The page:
South Africa--I never thought I would say this, but being a journalist has taken me to new levels. I get to be nosey by profession, my kind of job indeed. I have been to different places, listened to all kinds of stories, and have met different people of different shapes and sizes. It’s pretty nice since I don't have to deal with the same faces over and over again, like the people around my neighbourhood. I get tired just talking about them now. I must admit though, my job is not always that glamorous. Sometimes I have to write stories that I don't want to work on. And come to think of it, I have not liked a single story that I have written lately. It's not that they are not interesting to other people; I just haven't been myself lately because personal issues are affecting my thinking. I have to use my brain in order to write but I haven’t been functioning at my best. I must admit, it's been really hard to focus. But, I guess, everything happens for a reason. I will know mine sooner or later. Maybe never.
I have been trying to remain strong and not let anything get me down. Well, not in front of my siblings and friends. I don't want to see them worry. My problems are my babies to carry alone, and I don't want to bother people with problems that they may not even understand. I am not the sharing type. I was born that way I guess, which is not always a good thing because the problems suck out all the happy thoughts inside me and replace them with sadness, anger, negativity, and worthlessness. I sometimes feel like I am not normal, and that my life has no meaning. I look at everybody around me and see a different story from mine; they are all happy and giggling. How I so badly wish I had their kind of life.
Their lives seem perfect, but what you see is not always the truth. They, too, have problems and I learned that problems are part of the burdens we get in exchange for breathing. I learned that from a woman who I wrote a story about this week. I am really thankful for being given a chance to meet her and listen to her story. Like many parents out there, she lost a son, but there is more to her story. She lost her son because he was killed by his own brother with a meat cleaver. She never got to see his body and his final resting place. Her ex-hubby buried him without her knowledge. I listened attentively as she told her heartbreaking story. I watched an old woman burst into tears. I suddenly found it really hard to watch her cry. I felt so bad that I was asking her questions meanwhile she was crying non-stop. I suddenly felt uncomfortable and awkward. I mean, here was a girl finding it difficult to listen to another woman's heartache. How weird is that? I did not know how to comfort her. I am just like her. I just watched and hoped she would stop crying.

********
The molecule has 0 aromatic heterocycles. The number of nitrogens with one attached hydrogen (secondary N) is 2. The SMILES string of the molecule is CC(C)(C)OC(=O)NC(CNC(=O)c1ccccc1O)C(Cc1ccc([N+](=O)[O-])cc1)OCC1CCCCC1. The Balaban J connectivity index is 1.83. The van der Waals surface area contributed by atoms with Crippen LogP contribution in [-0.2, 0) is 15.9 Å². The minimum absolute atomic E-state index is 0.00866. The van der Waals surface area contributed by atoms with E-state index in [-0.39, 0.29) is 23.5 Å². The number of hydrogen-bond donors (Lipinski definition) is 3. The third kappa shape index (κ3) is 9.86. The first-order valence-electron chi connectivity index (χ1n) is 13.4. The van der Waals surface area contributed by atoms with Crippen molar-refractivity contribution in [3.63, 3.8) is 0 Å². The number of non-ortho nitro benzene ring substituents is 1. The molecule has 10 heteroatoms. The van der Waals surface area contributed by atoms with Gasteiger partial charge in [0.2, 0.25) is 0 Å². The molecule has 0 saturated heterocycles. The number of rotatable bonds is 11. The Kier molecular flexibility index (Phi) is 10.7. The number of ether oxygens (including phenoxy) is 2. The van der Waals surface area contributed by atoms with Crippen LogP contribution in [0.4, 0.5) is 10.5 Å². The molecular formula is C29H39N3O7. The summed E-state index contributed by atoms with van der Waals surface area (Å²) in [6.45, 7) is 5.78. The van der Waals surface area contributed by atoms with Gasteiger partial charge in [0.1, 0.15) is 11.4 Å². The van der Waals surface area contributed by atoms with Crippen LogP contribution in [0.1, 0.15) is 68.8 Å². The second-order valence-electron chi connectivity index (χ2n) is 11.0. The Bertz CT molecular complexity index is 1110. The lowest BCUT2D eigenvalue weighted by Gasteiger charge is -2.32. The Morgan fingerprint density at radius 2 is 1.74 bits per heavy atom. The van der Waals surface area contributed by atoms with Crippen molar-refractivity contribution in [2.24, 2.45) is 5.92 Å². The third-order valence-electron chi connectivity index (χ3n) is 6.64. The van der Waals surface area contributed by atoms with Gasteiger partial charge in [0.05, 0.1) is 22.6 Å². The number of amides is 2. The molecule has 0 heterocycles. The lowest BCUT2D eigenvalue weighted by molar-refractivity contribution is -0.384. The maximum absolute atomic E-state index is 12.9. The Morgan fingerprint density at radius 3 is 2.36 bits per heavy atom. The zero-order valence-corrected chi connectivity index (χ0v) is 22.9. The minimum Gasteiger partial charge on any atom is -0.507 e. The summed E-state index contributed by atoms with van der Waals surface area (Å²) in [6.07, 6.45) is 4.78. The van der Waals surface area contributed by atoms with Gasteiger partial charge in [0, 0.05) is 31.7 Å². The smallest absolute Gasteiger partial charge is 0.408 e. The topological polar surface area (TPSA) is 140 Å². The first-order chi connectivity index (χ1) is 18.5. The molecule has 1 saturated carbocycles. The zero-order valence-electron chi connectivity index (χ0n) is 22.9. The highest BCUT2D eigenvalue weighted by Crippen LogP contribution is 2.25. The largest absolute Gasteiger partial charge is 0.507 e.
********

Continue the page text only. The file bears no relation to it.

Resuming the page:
My own problems began when I lost my mother and had to take care of my siblings, one in need of serious medical care. That is what I have to deal with everyday of my life. Just like that woman, I am never going to feel at peace. Everyday is a constant reminder of my miserable life, and I have no way of running away from it. Just like that woman, my problems live inside of me and will go with me wherever I go. I watched her tears fall from her brown eyes, and I, too, wanted to cry. But I could not let myself go like that; I don't like crying in public and for a moment felt like I no longer desired to know her full story. Yet, I was still happy to be there. It was really hard to watch a much older woman cry, but in a sense, it helped me cope with my own misery. I realized that problems don't begin and will never end with me. It’s just part of being human. I switched off my problems for that moment, all thanks to listening to another person's life challenges. That is so weird, I know, but it is working for now. I don't know what's going to happen next. When I went home soon after my interview, I was smiling. So I guess journalism isn't only about bein